Another Apolytikion in the Fourth Tone
You were taught to know God by your spiritual guide, O King Joasaph, then having been illumined by baptism, you converted your people to the Faith, and was the sponsor at your father's baptism. Having renounced your kingdom, you reached the desert, where you labored with a love for work. Pray to Christ our God, with your teacher Barlaam, that our souls be saved.
Kontakion In Plagal of the Fourth Tone
Knowing your good will from childhood, O Joasaph, knowing in your heart the one God, you were led from the earthly kingdom into the monastic life, and granted to follow the great Barlaam, having with him even now the all-bright fatherland Jerusalem on high, delighting in the beautifully good Holy Trinity. We pray to your royal beauty, remember us who honor you in faith.
HYMN OF PRAISE:
The Venerable Barlaam and Joasaph
By St. Nikolai Velimirovich
When Joasaph witnessed illness, old age and death,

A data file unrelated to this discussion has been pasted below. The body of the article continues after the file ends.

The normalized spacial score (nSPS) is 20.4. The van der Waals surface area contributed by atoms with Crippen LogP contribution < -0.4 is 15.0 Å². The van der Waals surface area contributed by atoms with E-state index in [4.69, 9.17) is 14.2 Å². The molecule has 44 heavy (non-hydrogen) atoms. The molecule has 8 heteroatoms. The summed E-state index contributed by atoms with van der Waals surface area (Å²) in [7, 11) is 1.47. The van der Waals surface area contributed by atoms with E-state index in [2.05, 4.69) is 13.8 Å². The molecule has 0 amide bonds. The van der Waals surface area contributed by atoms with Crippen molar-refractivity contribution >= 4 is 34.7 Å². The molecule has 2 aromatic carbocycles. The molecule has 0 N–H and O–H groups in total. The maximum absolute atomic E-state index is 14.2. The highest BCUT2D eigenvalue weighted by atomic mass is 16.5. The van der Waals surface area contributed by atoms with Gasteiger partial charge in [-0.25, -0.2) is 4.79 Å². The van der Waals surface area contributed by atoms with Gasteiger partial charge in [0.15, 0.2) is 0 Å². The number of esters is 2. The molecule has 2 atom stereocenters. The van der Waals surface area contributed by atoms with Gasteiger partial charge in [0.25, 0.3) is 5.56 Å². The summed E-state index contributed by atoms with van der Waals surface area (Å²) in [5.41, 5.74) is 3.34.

He was sincerely ashamed of this life.
"Behold, even I can be ill like that,
And old age can make me stooped like this,
And death may come when I least expect it!
In the suffering of others I bitterly suffer.
Is there anyone living who knows the secret of the mystery
And can reveal a better life?''
Then, from the dense mountain, Barlaam descended,
And spoke truth to the young heir.
And the elder told him of the One God -
Of the Father Who reigns with the Spirit and the Son -
Of the creation of the world, and Paradise, most beautiful;
Of the first Adam, in the effulgence of Paradise;
Of cursed sin that brought us death;
Of Christ Who bore the heavy Cross for us;
Of life eternal, better than this;
Of the infinite glory of the Kingdom of Christ.
When Joasaph had heard the all-wise Barlaam,
A bright day dawned for him,
And the darkness of night passed away.